WorkSafe launched an investigation earlier this year in response to allegations about the adequacy of the Earthquake Commission and Fletcher EQR’s systems for identifying and managing the hazard of asbestos during the initial stages of the Canterbury rebuild.

WorkSafe’s chief executive, Gordon MacDonald, says that the investigation found that there were some deficiencies in the management of asbestos during the early phases of the Home Repair Programme. However, given what we know about the type of work carried in the Home Repair Programme the risk of harm to workers and residents was very low and prosecution was not justified.

“Exposure to asbestos is a very real occupational health hazard, and one that WorkSafe takes very seriously. That’s why we undertook a thorough investigation of the circumstances.”

That investigation included:

– extensive reviews of EQC and Fletcher EQR documentation, their systems and processes

– interviews with management, contractors and residents

– property inspections and asbestos testing in a limited number of houses – including surface and air testing WorkSafe also contracted independent experts to review research conducted on behalf of Fletcher EQR into breathable fibre release during certain types of repair work

The investigation found there were some deficiencies in the management of asbestos and the process of testing for its presence prior to work beginning during the early phases of the Home Repair Programme. However, the level of asbestos likely to have been released was very low, as was the risk to workers. The risk to residents is likely to have been even lower.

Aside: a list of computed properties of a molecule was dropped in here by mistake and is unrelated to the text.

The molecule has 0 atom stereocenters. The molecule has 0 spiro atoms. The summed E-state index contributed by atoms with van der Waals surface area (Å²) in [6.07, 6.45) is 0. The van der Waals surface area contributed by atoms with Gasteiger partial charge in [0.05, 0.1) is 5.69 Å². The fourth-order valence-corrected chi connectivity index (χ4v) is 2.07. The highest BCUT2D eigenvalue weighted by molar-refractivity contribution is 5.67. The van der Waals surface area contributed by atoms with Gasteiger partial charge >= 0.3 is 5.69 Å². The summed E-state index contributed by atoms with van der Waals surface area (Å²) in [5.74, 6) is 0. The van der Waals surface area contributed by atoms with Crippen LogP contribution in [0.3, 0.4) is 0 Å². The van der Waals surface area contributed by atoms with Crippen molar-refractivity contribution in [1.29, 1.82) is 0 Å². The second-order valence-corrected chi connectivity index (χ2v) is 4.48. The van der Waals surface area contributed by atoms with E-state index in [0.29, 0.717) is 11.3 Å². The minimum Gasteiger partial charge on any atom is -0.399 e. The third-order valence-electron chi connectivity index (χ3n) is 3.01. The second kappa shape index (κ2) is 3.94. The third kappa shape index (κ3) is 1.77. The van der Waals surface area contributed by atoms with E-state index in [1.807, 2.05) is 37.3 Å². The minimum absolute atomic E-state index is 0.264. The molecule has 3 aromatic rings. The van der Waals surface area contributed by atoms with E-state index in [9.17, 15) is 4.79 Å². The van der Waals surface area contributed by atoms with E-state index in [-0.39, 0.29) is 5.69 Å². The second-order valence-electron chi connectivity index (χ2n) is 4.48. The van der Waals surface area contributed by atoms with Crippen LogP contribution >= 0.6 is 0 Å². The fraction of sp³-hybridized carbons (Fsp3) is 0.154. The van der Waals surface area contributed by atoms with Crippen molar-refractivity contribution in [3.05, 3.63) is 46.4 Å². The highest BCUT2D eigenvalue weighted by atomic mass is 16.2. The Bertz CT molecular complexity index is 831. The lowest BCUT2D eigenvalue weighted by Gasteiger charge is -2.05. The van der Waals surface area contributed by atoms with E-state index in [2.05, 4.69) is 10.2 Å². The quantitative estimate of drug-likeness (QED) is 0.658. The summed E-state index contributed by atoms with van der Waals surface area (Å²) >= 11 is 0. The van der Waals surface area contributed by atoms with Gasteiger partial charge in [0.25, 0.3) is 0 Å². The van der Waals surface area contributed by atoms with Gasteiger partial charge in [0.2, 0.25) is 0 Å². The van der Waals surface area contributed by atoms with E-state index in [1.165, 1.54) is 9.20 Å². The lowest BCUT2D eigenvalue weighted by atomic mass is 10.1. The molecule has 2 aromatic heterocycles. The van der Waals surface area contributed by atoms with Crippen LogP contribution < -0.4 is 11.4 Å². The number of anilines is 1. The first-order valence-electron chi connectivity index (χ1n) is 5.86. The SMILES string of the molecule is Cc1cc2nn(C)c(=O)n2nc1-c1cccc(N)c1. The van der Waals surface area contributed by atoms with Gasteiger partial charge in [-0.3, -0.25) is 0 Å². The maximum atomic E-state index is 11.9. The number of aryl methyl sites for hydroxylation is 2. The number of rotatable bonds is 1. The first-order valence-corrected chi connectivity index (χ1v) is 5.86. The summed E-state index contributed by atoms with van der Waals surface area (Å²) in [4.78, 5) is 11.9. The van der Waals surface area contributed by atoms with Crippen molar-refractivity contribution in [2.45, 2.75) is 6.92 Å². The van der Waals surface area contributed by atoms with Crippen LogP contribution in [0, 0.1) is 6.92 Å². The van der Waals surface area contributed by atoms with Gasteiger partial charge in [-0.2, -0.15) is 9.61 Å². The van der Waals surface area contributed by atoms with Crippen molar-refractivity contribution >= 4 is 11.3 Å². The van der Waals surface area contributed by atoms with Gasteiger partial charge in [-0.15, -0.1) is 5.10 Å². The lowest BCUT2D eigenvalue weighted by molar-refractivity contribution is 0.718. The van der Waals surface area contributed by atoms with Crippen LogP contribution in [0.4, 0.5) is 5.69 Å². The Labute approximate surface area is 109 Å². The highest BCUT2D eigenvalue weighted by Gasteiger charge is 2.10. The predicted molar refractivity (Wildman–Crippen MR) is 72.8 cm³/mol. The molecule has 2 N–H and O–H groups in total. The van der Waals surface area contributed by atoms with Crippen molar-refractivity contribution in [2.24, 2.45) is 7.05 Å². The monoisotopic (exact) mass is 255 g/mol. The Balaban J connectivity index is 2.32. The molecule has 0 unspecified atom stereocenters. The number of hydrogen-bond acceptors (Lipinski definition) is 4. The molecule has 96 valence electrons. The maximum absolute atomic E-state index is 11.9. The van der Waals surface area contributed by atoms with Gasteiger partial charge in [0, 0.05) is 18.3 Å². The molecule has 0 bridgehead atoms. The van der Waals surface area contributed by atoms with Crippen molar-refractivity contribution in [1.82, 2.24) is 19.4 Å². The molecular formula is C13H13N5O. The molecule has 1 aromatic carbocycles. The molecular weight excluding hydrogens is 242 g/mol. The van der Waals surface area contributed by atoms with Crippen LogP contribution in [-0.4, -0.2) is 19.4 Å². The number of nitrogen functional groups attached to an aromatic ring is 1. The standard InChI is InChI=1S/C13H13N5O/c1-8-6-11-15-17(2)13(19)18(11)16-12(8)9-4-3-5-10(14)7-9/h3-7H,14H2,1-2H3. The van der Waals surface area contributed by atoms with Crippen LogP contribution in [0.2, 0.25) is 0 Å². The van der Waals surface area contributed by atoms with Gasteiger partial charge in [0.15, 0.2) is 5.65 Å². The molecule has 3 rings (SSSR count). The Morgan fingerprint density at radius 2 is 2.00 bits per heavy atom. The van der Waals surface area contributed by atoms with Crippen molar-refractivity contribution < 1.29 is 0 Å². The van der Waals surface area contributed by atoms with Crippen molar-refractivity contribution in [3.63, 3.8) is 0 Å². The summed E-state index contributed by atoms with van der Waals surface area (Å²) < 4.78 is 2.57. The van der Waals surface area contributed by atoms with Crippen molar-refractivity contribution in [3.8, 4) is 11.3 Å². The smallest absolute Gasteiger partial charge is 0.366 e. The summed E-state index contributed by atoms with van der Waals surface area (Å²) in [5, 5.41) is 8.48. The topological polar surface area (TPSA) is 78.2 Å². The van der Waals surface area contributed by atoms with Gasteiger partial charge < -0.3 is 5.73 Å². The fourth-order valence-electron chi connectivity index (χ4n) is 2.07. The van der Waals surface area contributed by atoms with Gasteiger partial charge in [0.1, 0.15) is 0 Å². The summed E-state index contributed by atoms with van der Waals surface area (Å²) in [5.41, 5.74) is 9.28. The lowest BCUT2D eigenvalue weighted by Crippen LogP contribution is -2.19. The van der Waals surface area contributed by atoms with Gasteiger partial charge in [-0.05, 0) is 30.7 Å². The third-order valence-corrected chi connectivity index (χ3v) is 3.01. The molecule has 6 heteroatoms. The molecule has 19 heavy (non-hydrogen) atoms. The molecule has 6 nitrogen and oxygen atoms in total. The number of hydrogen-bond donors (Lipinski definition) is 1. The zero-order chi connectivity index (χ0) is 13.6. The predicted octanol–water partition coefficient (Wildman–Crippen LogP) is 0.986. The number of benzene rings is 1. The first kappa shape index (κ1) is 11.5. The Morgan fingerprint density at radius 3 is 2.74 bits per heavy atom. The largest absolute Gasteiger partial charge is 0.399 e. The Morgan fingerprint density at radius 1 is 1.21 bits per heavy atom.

“Given the scale of work in Canterbury it’s inevitable there were instances where work was not up to best practice and our investigation did identify shortcomings with the management of asbestos. But based on our investigation and expert advice WorkSafe is satisfied the over-all risks from asbestos in the Home Repair Programme have been very low.

“It has to be remembered that in the weeks and months after the Canterbury earthquakes there was an incredible amount of work done – both demolitions and emergency repairs. People and organisations were stretched and conditions were far from ideal.

“Over the course of the Home Repair Programme considerable improvements have been made in the way asbestos has been managed by contractors, and WorkSafe and its Canterbury Rebuild Safety Charter partners have worked hard to educate tradespeople and contractors about the occupational health risks asbestos pose.

“Let me be absolutely clear about this; asbestos is not something to be taken lightly and the risks of exposure need to be very carefully managed. WorkSafe will continue to work with all companies involved in the rebuild to ensure that asbestos is managed appropriately – and to ensure the lessons learned in Canterbury are heeded nationwide,” says Gordon MacDonald.

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Canterbury asbestos investigation: No charges to be laid

Asbestos risk closes school for another week

Bayfield School, Herne Bay. Photo / Jason Dorday.
Bayfield School, Herne Bay. Photo / Jason Dorday.

The potential for asbestos contamination at a primary school will keep students away until at least Thursday next week.

Bayfield School in Auckland’s Herne Bay closed on Thursday last week after tests showed the possibility that asbestos dust had drifted outside a contained worksite on the school grounds.

Students were kept home from school on Friday and this week they had been attending nearby Ponsonby Primary School, where they were being taught in the school hall and additional classrooms.

Bayfield Board of Trustees’ chairman David McPherson said in a statement today that the school would be closed until all demolition work was completed.

The school was demolishing classrooms on site due to leaky building problems, and the school swimming pool was also being removed.

“The safety of our students and teaching staff is paramount, so we won’t re-open the school until we are assured, through the Board’s independent review process, that the site is safe,” Mr McPherson said.

Once the school is re-opened, building would not go ahead until the board could verify the work would be undertaken safely, he said.